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Figures published in the UK this week show manufacturing output down 0.7% in December. This is much weaker than ex...
Figures published in the UK this week show manufacturing output down 0.7% in December. This is much weaker than expected and prompted some speculation about a further monetary easing, (though the chancellor and the governor left interest rates unchanged following Wednesday's monetary meeting).

With companies continuing to reduce stock levels, and with weak economic conditions persisting abroad, the manufacturing sector is likely to remain subdued for some time to come.

In contrast, the favourable outlook for the consumer sector looks set to remain, with today's CBI Distributive Trades survey reporting buoyant sales last month. Improved conditions in the housing market appear to have had a particularly positive effect, with volumes rising most strongly in the furniture & carpets, and durable household goods sectors. One negative aspect of the survey is a sharp rise in the expected stock adequacy. However, if sales do meet current high expectations, it is difficult to see how stocks could build up that rapidly.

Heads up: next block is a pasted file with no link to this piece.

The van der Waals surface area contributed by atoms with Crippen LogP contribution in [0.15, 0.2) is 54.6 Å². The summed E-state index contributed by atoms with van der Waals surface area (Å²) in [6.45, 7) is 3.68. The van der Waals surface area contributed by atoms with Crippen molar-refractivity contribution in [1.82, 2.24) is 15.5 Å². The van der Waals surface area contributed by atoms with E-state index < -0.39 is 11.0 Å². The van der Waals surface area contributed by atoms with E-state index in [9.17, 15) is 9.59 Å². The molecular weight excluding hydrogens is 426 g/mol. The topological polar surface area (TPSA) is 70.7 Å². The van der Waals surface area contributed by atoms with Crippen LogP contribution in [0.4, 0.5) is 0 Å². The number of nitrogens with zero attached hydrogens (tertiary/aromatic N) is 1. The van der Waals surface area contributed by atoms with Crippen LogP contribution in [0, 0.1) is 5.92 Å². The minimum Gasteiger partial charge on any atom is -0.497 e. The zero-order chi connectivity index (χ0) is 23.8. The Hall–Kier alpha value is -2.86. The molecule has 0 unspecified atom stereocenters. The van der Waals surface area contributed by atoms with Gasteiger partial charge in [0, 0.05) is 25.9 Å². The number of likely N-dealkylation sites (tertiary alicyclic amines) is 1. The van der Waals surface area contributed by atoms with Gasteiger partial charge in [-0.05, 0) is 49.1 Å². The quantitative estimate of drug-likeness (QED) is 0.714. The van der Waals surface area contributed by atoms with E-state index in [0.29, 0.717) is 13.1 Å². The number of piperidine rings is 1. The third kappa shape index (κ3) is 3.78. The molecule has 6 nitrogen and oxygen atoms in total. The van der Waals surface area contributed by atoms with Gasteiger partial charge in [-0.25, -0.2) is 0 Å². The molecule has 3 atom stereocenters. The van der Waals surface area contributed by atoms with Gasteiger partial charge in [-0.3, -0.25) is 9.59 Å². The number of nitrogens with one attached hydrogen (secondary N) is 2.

The headline level of German unemployment rose almost 370,000, to a record high of 4.16 million last month. However, the bulk of the increase can be accounted for by seasonal factors (such as cold weather and the loss of Christmas retail jobs). Stripping these factors out, the adjusted rise of 59,000 was actually 10,000 less than the increase in December.

The West of Germany looks more robust than the East. Unemployment rose an adjusted 17,000 in the West against 42,000 in the East. Vacancies rose in the West for the third month running, suggesting that job prospects could begin to improve. The Bundesbank has long argued that the deterioration in the labour market reflected the high basic pay rises in early 1995, so a further unemployment rise is unlikely to be the only factor behind a decision to cut interest rates further.

The US trade deficit dropped to $7.1bn in November, signally a significant improvement in the US external position, and marking the smallest shortfall since March 1994. November was the fifth consecutive month of deficit reduction from a peak of $11.4bn last June. This latest data has reinforced expectations of a sustained dollar appreciation in the coming months.

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